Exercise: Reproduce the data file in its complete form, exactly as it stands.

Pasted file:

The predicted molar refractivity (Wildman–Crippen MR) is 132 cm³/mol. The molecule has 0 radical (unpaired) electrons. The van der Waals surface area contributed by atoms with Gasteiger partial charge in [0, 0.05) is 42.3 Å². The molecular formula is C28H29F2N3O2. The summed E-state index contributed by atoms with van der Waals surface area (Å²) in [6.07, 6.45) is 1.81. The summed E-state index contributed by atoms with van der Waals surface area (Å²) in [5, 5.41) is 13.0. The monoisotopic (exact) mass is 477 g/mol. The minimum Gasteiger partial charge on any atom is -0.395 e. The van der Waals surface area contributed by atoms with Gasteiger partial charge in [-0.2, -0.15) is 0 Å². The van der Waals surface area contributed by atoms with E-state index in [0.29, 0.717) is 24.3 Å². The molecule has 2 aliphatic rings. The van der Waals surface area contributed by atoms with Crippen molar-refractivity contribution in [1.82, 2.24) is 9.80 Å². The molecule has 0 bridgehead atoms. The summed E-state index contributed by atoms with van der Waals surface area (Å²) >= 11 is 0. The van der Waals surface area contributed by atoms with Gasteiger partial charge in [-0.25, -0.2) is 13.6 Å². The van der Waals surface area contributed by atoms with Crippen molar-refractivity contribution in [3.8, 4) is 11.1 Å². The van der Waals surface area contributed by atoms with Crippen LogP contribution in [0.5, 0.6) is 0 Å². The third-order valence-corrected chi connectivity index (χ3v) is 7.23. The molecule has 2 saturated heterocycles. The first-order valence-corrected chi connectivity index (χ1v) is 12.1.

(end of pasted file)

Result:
The predicted molar refractivity (Wildman–Crippen MR) is 132 cm³/mol. The molecule has 0 radical (unpaired) electrons. The van der Waals surface area contributed by atoms with Gasteiger partial charge in [0, 0.05) is 42.3 Å². The molecular formula is C28H29F2N3O2. The summed E-state index contributed by atoms with van der Waals surface area (Å²) in [6.07, 6.45) is 1.81. The summed E-state index contributed by atoms with van der Waals surface area (Å²) in [5, 5.41) is 13.0. The monoisotopic (exact) mass is 477 g/mol. The minimum Gasteiger partial charge on any atom is -0.395 e. The van der Waals surface area contributed by atoms with Gasteiger partial charge in [-0.2, -0.15) is 0 Å². The van der Waals surface area contributed by atoms with E-state index in [0.29, 0.717) is 24.3 Å². The molecule has 2 aliphatic rings. The van der Waals surface area contributed by atoms with Crippen molar-refractivity contribution in [1.82, 2.24) is 9.80 Å². The molecule has 0 bridgehead atoms. The summed E-state index contributed by atoms with van der Waals surface area (Å²) >= 11 is 0. The van der Waals surface area contributed by atoms with Gasteiger partial charge in [-0.25, -0.2) is 13.6 Å². The van der Waals surface area contributed by atoms with Crippen molar-refractivity contribution in [3.8, 4) is 11.1 Å². The van der Waals surface area contributed by atoms with Crippen LogP contribution in [0.5, 0.6) is 0 Å². The third-order valence-corrected chi connectivity index (χ3v) is 7.23. The molecule has 2 saturated heterocycles. The first-order valence-corrected chi connectivity index (χ1v) is 12.1.